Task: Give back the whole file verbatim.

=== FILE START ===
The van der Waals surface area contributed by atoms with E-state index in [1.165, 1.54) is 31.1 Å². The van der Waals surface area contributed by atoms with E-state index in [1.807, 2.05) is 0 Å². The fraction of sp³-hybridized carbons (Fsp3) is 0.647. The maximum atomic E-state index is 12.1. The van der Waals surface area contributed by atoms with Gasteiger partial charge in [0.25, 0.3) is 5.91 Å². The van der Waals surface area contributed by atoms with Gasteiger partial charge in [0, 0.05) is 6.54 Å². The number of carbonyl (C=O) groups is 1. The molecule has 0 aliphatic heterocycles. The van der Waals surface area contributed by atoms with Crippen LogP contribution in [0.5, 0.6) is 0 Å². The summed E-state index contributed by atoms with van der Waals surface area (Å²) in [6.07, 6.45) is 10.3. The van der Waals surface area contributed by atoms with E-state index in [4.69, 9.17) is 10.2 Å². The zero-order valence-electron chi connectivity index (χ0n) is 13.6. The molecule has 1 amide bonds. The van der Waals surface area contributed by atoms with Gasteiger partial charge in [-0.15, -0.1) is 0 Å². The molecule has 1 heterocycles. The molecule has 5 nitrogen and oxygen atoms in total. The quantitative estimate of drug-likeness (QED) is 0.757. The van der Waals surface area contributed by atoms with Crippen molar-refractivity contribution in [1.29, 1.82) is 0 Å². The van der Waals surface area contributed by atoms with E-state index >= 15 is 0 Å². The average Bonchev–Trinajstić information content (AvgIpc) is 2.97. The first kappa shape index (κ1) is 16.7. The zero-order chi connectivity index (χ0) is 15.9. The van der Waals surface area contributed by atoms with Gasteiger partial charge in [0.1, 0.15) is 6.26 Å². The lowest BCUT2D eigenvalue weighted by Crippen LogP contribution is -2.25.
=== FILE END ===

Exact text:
The van der Waals surface area contributed by atoms with E-state index in [1.165, 1.54) is 31.1 Å². The van der Waals surface area contributed by atoms with E-state index in [1.807, 2.05) is 0 Å². The fraction of sp³-hybridized carbons (Fsp3) is 0.647. The maximum atomic E-state index is 12.1. The van der Waals surface area contributed by atoms with Gasteiger partial charge in [0.25, 0.3) is 5.91 Å². The van der Waals surface area contributed by atoms with Gasteiger partial charge in [0, 0.05) is 6.54 Å². The number of carbonyl (C=O) groups is 1. The molecule has 0 aliphatic heterocycles. The van der Waals surface area contributed by atoms with Crippen LogP contribution in [0.5, 0.6) is 0 Å². The summed E-state index contributed by atoms with van der Waals surface area (Å²) in [6.07, 6.45) is 10.3. The van der Waals surface area contributed by atoms with E-state index in [4.69, 9.17) is 10.2 Å². The zero-order valence-electron chi connectivity index (χ0n) is 13.6. The molecule has 1 amide bonds. The van der Waals surface area contributed by atoms with Gasteiger partial charge in [-0.15, -0.1) is 0 Å². The molecule has 1 heterocycles. The molecule has 5 nitrogen and oxygen atoms in total. The quantitative estimate of drug-likeness (QED) is 0.757. The van der Waals surface area contributed by atoms with Crippen molar-refractivity contribution in [1.29, 1.82) is 0 Å². The van der Waals surface area contributed by atoms with E-state index >= 15 is 0 Å². The average Bonchev–Trinajstić information content (AvgIpc) is 2.97. The first kappa shape index (κ1) is 16.7. The zero-order chi connectivity index (χ0) is 15.9. The van der Waals surface area contributed by atoms with Gasteiger partial charge in [0.1, 0.15) is 6.26 Å². The lowest BCUT2D eigenvalue weighted by Crippen LogP contribution is -2.25.